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How zombies went from fringe flicks to pop culture heroes In Focus – By Richard Crouse Metro Canada June 19, 2013

brad_pitt_world_war_z_movie-wideZombies are the most recent and most unlikely pop culture heroes.

On TV the recent Walking Dead finale drew almost 13 million viewers. At the movies the zom com Warm Bodies made still hearts beat again and outdoor recreation retailer REI even bandwagon jumped with their “13 Essential Tools for Surviving a Zombie Outbreak” campaign.

This weekend Brad Pitt battles the undead in World War Z, an action thriller set against the backdrop of a worldwide zombie apocalypse. The movie has the highest ratio of zombies to humans of any film this year, but don’t ask its star why these cannibalistic cadavers are so trendy.

“As for why zombies are so popular,” said Pitt, “I really have no idea.”

Pitt may not be able to out his finger on it, but academics suggest a variety of reasons. Audiences are interested in zombies in times of crisis, when we feel disempowered, says one, while another writer proposes that they offer something more primal—that the zombies represent an example of control over death.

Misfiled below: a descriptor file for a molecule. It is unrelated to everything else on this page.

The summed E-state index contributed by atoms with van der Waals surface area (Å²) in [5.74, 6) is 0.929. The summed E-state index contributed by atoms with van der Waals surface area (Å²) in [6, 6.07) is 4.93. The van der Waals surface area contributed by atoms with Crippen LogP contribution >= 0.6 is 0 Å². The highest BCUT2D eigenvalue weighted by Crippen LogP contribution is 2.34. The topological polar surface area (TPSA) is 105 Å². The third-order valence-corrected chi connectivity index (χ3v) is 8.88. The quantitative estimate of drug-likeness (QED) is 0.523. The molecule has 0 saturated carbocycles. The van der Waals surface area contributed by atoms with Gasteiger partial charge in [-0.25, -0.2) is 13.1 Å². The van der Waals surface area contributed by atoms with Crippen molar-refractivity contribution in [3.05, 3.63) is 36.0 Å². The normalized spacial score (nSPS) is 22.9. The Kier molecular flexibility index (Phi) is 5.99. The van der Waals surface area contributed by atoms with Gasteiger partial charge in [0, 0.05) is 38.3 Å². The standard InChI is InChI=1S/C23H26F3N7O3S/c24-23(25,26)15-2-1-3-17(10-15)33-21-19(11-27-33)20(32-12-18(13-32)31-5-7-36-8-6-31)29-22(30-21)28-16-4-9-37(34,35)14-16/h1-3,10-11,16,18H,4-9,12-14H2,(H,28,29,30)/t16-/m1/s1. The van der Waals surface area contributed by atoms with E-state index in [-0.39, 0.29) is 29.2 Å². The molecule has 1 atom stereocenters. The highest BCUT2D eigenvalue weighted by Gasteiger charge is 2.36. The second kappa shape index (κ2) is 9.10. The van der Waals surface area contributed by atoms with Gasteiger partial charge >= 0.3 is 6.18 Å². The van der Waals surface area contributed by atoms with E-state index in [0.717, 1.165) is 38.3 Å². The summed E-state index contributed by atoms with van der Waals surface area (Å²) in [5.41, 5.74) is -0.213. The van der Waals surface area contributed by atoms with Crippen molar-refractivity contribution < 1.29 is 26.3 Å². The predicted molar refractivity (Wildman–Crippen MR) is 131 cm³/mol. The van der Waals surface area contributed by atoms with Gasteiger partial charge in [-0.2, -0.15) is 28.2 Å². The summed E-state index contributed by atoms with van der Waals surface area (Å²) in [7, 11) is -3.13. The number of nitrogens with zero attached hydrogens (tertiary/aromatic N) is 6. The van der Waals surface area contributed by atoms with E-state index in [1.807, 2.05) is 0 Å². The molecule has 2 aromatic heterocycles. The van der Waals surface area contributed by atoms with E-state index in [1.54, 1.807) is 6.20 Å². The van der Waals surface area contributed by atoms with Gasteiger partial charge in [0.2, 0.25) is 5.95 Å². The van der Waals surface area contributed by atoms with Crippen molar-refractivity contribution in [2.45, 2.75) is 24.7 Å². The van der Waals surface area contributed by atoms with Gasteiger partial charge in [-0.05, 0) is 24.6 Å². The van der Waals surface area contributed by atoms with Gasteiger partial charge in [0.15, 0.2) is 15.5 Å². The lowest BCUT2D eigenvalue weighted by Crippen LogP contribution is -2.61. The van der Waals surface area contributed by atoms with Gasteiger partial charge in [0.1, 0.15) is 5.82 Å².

Whatever the reason, filmmakers have been capitalizing on these cool corpses for years. Some, like Night of the Living Dead and Shaun of the Dead are classics, others, like the stranger-than-usual Zombie Honeymoon, aren’t.

The grand-ghoul of all weird zombie movies is 1968’s Astro Zombies. Starring horror legend John Carradine and cult star Tura Satana, the story of superhuman monsters on a killing spree has inspired two sequels and a song of the same name by the Misfits.

The mockumentary American Zombie’s tagline is, “We’re Here. We’re Dead. Get Used to It!” Documenting the everyday “lives” of a community of zombies in California, it’s a fake undead propaganda film that echoes the struggles of many minorities who have had to fight for human rights.

Fido, a Canadian film starring Billy Connolly and Carrie-Anne Moss, is set in a world where humans won the zombie war and, as victors, have made the undead their domestic servants. Funny rather than scary, this one is worth a look to see the usually motor mouthed Connolly in a fun, shambling and wordless performance.

Strangest of all the non-mainstream zombie movies? Poultrygeist: Night of the Chicken Dead, a movie musical about a fast food chain called American Chicken Bunker whose meals turn diners into chicken zombies. Gross, gory and gratuitous, badmovienight.com called it “one of the sickest, most depraved, movies I’ve ever seen.”

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